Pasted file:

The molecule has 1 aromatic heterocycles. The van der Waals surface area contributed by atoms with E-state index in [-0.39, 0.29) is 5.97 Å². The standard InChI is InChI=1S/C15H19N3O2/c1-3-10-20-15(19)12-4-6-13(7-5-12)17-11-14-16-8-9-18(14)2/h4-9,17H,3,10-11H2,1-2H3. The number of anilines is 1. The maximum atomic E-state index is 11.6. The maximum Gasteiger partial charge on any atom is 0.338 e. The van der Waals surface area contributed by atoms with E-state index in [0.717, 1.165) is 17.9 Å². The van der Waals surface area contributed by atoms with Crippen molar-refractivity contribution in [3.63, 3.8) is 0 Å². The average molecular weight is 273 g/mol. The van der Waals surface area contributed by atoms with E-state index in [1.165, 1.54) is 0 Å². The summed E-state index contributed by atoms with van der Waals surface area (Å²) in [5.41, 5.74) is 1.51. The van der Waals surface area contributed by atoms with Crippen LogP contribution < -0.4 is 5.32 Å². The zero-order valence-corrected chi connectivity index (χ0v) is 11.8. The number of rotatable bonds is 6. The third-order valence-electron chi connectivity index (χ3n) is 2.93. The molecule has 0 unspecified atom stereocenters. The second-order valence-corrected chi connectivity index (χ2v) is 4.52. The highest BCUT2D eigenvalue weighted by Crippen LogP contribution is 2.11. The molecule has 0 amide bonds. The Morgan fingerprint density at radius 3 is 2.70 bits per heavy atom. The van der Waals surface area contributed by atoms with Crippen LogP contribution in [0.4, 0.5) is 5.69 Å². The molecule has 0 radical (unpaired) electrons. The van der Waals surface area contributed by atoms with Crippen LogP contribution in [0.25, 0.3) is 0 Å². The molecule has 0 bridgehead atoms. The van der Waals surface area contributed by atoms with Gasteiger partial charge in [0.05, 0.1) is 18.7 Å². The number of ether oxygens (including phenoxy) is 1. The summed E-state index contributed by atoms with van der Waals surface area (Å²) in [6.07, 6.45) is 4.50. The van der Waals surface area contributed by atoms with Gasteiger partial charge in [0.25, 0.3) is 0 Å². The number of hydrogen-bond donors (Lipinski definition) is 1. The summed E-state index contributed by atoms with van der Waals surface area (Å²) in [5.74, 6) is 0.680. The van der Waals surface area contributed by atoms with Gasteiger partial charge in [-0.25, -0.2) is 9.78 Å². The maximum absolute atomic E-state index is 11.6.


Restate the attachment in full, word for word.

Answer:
The molecule has 1 aromatic heterocycles. The van der Waals surface area contributed by atoms with E-state index in [-0.39, 0.29) is 5.97 Å². The standard InChI is InChI=1S/C15H19N3O2/c1-3-10-20-15(19)12-4-6-13(7-5-12)17-11-14-16-8-9-18(14)2/h4-9,17H,3,10-11H2,1-2H3. The number of anilines is 1. The maximum atomic E-state index is 11.6. The maximum Gasteiger partial charge on any atom is 0.338 e. The van der Waals surface area contributed by atoms with E-state index in [0.717, 1.165) is 17.9 Å². The van der Waals surface area contributed by atoms with Crippen molar-refractivity contribution in [3.63, 3.8) is 0 Å². The average molecular weight is 273 g/mol. The van der Waals surface area contributed by atoms with E-state index in [1.165, 1.54) is 0 Å². The summed E-state index contributed by atoms with van der Waals surface area (Å²) in [5.41, 5.74) is 1.51. The van der Waals surface area contributed by atoms with Crippen LogP contribution < -0.4 is 5.32 Å². The zero-order valence-corrected chi connectivity index (χ0v) is 11.8. The number of rotatable bonds is 6. The third-order valence-electron chi connectivity index (χ3n) is 2.93. The molecule has 0 unspecified atom stereocenters. The second-order valence-corrected chi connectivity index (χ2v) is 4.52. The highest BCUT2D eigenvalue weighted by Crippen LogP contribution is 2.11. The molecule has 0 amide bonds. The Morgan fingerprint density at radius 3 is 2.70 bits per heavy atom. The van der Waals surface area contributed by atoms with Crippen LogP contribution in [0.4, 0.5) is 5.69 Å². The molecule has 0 radical (unpaired) electrons. The van der Waals surface area contributed by atoms with Crippen LogP contribution in [0.25, 0.3) is 0 Å². The molecule has 0 bridgehead atoms. The van der Waals surface area contributed by atoms with Gasteiger partial charge in [0.05, 0.1) is 18.7 Å². The number of ether oxygens (including phenoxy) is 1. The summed E-state index contributed by atoms with van der Waals surface area (Å²) in [6.07, 6.45) is 4.50. The van der Waals surface area contributed by atoms with Gasteiger partial charge in [0.25, 0.3) is 0 Å². The number of hydrogen-bond donors (Lipinski definition) is 1. The summed E-state index contributed by atoms with van der Waals surface area (Å²) in [5.74, 6) is 0.680. The van der Waals surface area contributed by atoms with Gasteiger partial charge in [-0.25, -0.2) is 9.78 Å². The maximum absolute atomic E-state index is 11.6.